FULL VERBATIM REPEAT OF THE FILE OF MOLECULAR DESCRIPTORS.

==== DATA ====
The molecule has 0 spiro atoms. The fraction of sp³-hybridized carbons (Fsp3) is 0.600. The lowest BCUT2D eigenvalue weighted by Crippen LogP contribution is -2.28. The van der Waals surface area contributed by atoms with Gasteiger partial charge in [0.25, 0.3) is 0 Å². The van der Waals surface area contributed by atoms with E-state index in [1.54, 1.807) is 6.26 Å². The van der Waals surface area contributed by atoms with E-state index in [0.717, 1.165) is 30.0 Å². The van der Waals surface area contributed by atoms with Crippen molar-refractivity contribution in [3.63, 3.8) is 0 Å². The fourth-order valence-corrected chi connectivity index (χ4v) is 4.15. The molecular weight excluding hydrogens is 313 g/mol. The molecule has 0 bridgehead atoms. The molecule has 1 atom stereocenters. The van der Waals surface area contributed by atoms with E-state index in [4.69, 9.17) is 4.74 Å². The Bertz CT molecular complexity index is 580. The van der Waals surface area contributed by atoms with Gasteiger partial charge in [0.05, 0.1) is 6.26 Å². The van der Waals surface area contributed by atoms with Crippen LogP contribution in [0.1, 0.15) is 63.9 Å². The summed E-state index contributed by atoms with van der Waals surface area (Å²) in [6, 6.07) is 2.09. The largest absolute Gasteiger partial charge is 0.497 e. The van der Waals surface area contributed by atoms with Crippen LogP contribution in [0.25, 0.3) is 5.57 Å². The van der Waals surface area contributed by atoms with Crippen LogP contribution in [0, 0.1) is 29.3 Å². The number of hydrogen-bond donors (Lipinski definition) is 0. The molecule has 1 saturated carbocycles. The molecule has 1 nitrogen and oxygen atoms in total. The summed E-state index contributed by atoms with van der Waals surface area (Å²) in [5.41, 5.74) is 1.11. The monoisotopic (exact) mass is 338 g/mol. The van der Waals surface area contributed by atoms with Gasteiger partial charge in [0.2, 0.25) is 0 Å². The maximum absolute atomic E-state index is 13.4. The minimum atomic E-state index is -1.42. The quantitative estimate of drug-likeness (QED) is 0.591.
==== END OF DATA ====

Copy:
The molecule has 0 spiro atoms. The fraction of sp³-hybridized carbons (Fsp3) is 0.600. The lowest BCUT2D eigenvalue weighted by Crippen LogP contribution is -2.28. The van der Waals surface area contributed by atoms with Gasteiger partial charge in [0.25, 0.3) is 0 Å². The van der Waals surface area contributed by atoms with E-state index in [1.54, 1.807) is 6.26 Å². The van der Waals surface area contributed by atoms with E-state index in [0.717, 1.165) is 30.0 Å². The van der Waals surface area contributed by atoms with Crippen molar-refractivity contribution in [3.63, 3.8) is 0 Å². The fourth-order valence-corrected chi connectivity index (χ4v) is 4.15. The molecular weight excluding hydrogens is 313 g/mol. The molecule has 0 bridgehead atoms. The molecule has 1 atom stereocenters. The van der Waals surface area contributed by atoms with E-state index in [4.69, 9.17) is 4.74 Å². The Bertz CT molecular complexity index is 580. The van der Waals surface area contributed by atoms with Gasteiger partial charge in [0.05, 0.1) is 6.26 Å². The van der Waals surface area contributed by atoms with Crippen LogP contribution in [0.1, 0.15) is 63.9 Å². The summed E-state index contributed by atoms with van der Waals surface area (Å²) in [6, 6.07) is 2.09. The largest absolute Gasteiger partial charge is 0.497 e. The van der Waals surface area contributed by atoms with Crippen LogP contribution in [0.25, 0.3) is 5.57 Å². The van der Waals surface area contributed by atoms with Crippen LogP contribution in [0, 0.1) is 29.3 Å². The number of hydrogen-bond donors (Lipinski definition) is 0. The molecule has 1 saturated carbocycles. The molecule has 1 nitrogen and oxygen atoms in total. The summed E-state index contributed by atoms with van der Waals surface area (Å²) in [5.41, 5.74) is 1.11. The monoisotopic (exact) mass is 338 g/mol. The van der Waals surface area contributed by atoms with Gasteiger partial charge in [0.2, 0.25) is 0 Å². The maximum absolute atomic E-state index is 13.4. The minimum atomic E-state index is -1.42. The quantitative estimate of drug-likeness (QED) is 0.591.